It only seems fair that this series went to seven games. Going into this series, the Tampa Bay Lightning seemed like an incomplete (but talented) team carried by timely scoring and great goaltending. Yet more often than not through the first six games, the Boston Bruins have played that role instead.
Both teams are familiar with this situation. The Bruins hosted the Montreal Canadiens in Game 7 after fighting back into that first round series before dropping Game 6. The Lightning played their other Game 7 on the road thanks to their moxie in elimination games.
Boston should feel pretty good about their offense, with David Krejci and Patrice Bergeron trading off strong performances. Zdeno Chara has been a difference maker as usual, but aside from his sturdy but unheralded partner Dennis Seidenberg, the Bruins’ defense has been surprisingly error-prone. Tim Thomas is the main reason those problems haven’t been fatal … yet. If the Bruins make their first Stanley Cup finals appearance since 1990, it will probably be on the back of another elite performance from Thomas.
Tampa Bay should go into Game 7 with even more confidence in their offense. They’re getting great production from expected sources such as Martin St. Louis, Steven Stamkos, Vincent Lecavalier and Simon Gagne, but lesser-known standouts such as Teddy Purcell, Steve Downie and (when healthy) Sean Bergenheim are making a big difference too. Much like the Bruins, Tampa must worry about their defense and goaltending. Dwayne Roloson pushed his elimination record to 7-0, but he’ll need to play much better to make it 8-0.
Want a rundown of this series? Here are links to each recap.
Hockey fans can delight in at least one more beloved Game 7, which you can watch on Versus at 8 p.m. ET on Friday. As you dream of all the possibilities, we must know: who do you think will come out on top in Game 7? Let us know in the poll below.
Vigneault: ‘After three losses in a row, I think we’ve got everybody’s attention’
Alain Vigneault has maintained for much of the season that the New York Rangers needed to play better.
The head coach said it a week ago, after the Blueshirts had beaten the Predators, 3-0, despite getting outshot, 31-19.
He’d said it a couple of weeks before that, after they’d beaten the Hurricanes in very similar fashion. (Final score: 3-0. Shots: 33-23 for Carolina.)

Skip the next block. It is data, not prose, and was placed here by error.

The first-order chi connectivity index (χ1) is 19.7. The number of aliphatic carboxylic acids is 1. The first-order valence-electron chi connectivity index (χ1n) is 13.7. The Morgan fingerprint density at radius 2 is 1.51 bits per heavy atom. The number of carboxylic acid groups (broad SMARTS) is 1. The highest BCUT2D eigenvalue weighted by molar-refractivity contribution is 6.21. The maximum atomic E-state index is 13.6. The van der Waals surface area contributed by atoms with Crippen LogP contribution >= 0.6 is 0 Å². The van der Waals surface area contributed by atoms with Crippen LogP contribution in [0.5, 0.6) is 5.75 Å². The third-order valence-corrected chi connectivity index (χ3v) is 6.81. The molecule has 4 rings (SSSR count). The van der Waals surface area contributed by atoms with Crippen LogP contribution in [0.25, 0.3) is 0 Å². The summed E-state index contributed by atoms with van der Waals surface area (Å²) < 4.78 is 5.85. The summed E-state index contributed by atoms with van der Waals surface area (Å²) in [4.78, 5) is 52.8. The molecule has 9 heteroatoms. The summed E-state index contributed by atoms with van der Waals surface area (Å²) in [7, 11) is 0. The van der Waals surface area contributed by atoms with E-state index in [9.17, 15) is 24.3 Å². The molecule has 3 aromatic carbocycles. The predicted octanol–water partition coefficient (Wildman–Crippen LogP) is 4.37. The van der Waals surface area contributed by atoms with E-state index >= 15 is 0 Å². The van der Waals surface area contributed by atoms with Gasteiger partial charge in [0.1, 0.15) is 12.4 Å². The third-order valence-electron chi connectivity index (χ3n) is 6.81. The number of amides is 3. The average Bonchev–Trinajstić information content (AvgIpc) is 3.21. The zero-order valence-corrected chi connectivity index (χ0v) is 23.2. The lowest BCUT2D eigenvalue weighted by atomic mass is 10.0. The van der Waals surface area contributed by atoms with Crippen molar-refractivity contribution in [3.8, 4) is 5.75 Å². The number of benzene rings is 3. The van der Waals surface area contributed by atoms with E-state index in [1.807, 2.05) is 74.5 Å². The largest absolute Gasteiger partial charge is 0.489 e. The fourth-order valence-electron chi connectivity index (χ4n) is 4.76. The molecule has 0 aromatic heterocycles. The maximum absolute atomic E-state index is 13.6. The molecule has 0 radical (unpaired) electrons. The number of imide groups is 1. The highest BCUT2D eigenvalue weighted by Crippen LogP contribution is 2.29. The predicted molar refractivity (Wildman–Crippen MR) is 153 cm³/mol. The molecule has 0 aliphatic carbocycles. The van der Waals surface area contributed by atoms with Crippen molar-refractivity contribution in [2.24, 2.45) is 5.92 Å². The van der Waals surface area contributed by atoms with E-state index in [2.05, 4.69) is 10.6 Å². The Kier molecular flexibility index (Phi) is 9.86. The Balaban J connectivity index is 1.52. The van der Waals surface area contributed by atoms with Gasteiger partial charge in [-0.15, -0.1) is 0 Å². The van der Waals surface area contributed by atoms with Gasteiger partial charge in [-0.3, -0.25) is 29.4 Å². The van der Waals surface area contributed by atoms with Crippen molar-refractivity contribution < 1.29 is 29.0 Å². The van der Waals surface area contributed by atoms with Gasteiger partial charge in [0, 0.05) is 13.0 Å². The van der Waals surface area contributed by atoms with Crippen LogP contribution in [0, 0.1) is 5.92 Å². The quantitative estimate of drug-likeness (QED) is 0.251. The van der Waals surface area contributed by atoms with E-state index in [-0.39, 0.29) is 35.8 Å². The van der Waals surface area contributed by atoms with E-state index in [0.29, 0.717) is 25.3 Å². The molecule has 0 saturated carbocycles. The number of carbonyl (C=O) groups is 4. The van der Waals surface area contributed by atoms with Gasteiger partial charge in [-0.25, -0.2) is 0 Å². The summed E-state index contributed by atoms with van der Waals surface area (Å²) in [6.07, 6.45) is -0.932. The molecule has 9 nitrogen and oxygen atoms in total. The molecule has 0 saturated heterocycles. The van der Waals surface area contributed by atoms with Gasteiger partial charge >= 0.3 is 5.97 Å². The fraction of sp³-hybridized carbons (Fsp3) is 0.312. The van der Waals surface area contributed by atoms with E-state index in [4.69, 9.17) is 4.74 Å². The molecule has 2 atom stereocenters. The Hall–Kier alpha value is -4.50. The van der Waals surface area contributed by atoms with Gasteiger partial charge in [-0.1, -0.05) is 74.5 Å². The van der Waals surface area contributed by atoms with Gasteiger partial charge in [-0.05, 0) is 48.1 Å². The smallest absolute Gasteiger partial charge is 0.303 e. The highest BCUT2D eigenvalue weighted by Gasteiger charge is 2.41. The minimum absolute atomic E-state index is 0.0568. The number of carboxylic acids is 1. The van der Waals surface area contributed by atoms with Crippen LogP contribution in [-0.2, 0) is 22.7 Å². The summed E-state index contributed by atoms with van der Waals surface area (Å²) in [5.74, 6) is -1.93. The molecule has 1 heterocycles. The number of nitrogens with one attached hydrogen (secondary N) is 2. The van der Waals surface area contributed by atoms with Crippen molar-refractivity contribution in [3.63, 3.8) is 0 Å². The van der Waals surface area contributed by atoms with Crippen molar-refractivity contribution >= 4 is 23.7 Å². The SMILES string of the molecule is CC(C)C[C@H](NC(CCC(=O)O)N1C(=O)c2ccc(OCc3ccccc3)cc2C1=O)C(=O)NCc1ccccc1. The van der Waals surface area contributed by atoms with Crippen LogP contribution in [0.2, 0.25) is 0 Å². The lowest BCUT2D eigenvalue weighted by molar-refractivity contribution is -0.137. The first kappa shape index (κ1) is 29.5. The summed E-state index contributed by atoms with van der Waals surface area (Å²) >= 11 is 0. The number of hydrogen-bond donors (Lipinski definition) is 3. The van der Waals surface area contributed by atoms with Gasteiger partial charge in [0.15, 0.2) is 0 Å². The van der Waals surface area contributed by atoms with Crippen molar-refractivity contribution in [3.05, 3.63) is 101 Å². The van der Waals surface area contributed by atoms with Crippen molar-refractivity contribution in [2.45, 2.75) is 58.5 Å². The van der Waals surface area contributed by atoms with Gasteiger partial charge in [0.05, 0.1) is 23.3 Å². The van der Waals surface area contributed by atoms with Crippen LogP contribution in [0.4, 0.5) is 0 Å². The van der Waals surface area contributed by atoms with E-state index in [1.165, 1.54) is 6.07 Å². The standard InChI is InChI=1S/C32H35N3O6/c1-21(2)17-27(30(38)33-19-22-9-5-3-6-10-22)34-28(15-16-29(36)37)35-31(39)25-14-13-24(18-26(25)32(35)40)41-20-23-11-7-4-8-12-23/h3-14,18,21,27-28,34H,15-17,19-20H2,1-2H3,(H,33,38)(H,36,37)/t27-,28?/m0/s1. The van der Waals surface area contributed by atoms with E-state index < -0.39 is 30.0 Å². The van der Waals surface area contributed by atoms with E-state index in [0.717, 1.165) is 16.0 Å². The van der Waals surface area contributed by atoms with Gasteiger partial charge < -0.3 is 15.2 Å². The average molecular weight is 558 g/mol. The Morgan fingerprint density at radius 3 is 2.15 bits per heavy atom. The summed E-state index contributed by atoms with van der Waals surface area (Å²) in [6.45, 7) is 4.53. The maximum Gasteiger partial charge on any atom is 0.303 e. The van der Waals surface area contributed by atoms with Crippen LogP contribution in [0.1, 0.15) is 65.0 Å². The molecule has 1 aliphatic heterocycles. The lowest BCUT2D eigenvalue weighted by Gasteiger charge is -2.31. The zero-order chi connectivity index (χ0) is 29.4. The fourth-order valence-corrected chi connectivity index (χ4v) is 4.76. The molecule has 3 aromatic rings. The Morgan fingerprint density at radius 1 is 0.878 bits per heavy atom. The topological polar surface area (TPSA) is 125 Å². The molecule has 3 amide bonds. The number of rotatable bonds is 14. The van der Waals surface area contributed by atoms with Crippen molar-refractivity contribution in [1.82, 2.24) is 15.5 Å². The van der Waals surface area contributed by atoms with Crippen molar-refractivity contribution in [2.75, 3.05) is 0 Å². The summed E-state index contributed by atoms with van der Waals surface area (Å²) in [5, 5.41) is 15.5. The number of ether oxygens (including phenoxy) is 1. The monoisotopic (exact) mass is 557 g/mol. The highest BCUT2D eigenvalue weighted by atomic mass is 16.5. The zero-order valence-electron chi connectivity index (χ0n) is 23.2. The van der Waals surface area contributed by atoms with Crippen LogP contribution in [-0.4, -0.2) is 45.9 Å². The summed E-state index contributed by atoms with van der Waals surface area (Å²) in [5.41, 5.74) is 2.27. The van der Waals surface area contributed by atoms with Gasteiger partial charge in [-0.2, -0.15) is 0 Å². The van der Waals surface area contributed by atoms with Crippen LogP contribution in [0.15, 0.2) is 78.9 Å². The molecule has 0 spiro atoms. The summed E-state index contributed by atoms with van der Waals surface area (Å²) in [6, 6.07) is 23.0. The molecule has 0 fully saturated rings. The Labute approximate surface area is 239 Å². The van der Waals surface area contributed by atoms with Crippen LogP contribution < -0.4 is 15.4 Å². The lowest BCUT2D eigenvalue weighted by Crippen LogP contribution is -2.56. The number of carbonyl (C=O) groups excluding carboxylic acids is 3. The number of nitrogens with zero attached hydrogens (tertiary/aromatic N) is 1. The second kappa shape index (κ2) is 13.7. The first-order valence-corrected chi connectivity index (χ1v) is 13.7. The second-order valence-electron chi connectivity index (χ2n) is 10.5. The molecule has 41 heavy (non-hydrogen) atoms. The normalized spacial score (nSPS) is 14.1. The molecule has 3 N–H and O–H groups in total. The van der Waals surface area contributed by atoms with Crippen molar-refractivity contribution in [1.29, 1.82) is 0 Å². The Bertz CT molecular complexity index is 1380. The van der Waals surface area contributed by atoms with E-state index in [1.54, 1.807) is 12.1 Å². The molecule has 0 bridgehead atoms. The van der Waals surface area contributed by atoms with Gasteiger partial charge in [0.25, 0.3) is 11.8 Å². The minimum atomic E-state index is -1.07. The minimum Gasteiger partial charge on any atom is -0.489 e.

But as long as the Rangers kept winning, it was tough, according to Vigneault, to get the message across.
“Sometimes, the results might be going your way, so when you’re pointing out certain things, it might be a little bit more challenging for them to understand because the results are so positive,” Vigneault said, per the New York Post.
“But after three losses in a row, I think we’ve got everybody’s attention.”
Benn shared the League lead in goals (4) and points (6) as the Stars (19-5-0, 38 points) won two of three games to continue their best start to a season in the franchise’s 48-year history.
Holtby posted a 4-0-0 record with a 1.75 goals-against average, .945 save percentage and one shutout to backstop the Capitals (17-5-1, 35 points) to the top of the Metropolitan Division standings.
Galchenyuk tied for first in the NHL with four goals and added one assist to help the Canadiens (18-4-3, 39 points) earn five of a possible six points and reclaim first place in the League standings.
As much as the injuries to Carey Price and Brendan Gallagher have been frustrating for the Canadiens, those are short-term issues that should be forgotten soon enough. Galchenyuk’s play, in contrast, is reason for long-term optimism. The 21-year-old is trending towards becoming the elite No. 1 center the Habs have needed so badly. He’s not there yet, but when’s all said and done, he could turn out to be the best forward (or player, period) taken in the 2012 draft.
At any rate it’s a big loss for the Rangers, who suddenly find themselves on a three-game losing streak. Considering the timeline, New York could be without one of its top centers for 12-18 games, give or take.
That means Price will miss the Winter Classic against the Bruins on New Year’s Day. The 28-year-old goalie has only appeared in 12 games this season.
On the bright side, the reigning Hart Trophy winner will not require surgery. And considering the Habs have already built up a 13-point playoff cushion in the standings, well, if something like this were going to happen during the season, now is as good a time as any.